“It makes a better place for our employees and customers,” Johnson said. The buildings have multiple environmental benefits, including the elimination of birds being drawn to the site, storage of rainwater from the roof in underground cisterns, and elimination of potential stormwater impacts.

Employing Technology Improves Quality of Processes and Material

Crown is a leading recipient of construction and demolition (C&D) material. New equipment for processing C&D includes a 2-ton overhead crane for C&D maintenance and new Caterpillar loaders for loading, sorting, and excavation.

A new electric grinder and trammel processes C&D wood material. The grinder helps to make higher-use end products from lumber recovered from construction waste.

Customers bringing in and unloading material will notice three new inbound scales and a new outbound scale. “The goal is to get our customer in and out as quickly as possible and to reduce their idle time while waiting in line,” Johnson said.

OSP: The Crown of Crown

For the first time, Crown will feature an organics processing line to recover organics waste liquid from mixed waste. A Komar organic separation press (OSP) combines high pressure with low energy usage (compared with other technology) to squeeze the organics out of the waste stream in a simple, continuous process. Athens is the only company in Southern California to employ this pioneering technology


“The OSP is a very economical machine that effectively separates the organics from mixed waste loads,” Johnson said. It is the second OSP Athens has installed, the first one being at the City of Industry MRF.

Liquid waste from the machine is sent to a wastewater treatment plant for anaerobic digestion. Potentially, the liquid could be used for vehicle fuel, reducing greenhouse gas emissions.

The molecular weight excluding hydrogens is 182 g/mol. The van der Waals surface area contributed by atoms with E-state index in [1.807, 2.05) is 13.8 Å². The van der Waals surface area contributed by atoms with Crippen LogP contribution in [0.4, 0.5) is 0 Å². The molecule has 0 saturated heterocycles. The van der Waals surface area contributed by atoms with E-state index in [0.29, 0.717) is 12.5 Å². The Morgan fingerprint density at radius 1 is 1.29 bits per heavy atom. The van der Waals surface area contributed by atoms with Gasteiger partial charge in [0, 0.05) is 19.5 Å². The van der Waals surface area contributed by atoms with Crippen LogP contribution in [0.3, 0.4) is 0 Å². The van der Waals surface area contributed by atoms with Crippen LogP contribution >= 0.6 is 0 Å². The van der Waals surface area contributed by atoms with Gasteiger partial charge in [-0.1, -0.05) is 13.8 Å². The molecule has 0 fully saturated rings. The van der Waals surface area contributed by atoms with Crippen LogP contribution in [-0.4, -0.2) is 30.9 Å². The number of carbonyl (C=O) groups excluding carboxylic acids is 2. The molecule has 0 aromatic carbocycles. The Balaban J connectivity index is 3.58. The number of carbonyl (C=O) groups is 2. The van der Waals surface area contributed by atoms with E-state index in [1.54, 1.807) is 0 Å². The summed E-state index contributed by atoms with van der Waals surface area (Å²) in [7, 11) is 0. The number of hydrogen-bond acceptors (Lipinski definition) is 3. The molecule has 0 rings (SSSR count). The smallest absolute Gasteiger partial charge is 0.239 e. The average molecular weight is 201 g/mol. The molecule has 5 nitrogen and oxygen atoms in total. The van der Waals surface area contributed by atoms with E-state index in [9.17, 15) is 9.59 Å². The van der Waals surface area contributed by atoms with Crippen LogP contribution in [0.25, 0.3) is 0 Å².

The new design features 30% more torque, a rear removable auger design for in-place maintenance, and a rapid rebuild dewatering section with easily replaceable sections. Processing capacity ranges from 40 to 50 tons per hour.

The new OSP250 design leverages three years of continuous experience at Athens, resulting in a robust machine. We are pleased to support the Athens organization’s efforts to maximize recovery from mixed waste and product depackaging.” – Doug Vanderlinden, Komar Director of Municipal Projects

By sorting organics from mixed waste, the OSP also diverts material from landfills that would otherwise decay and produce greenhouse gas emissions. This is especially important as SB 1383, California’s regulation governing emissions of short-lived climate pollutants takes effect on Jan. 1, 2022.

“The OSP provides us with high diversion and processing results required to comply with increased standards for local municipalities and the State of California,” Gonzalez said.

A longstanding staple of recycling, especially for heavy C&D materials, Crown is building on its past by equipping in the present for success far into the future. Find out more at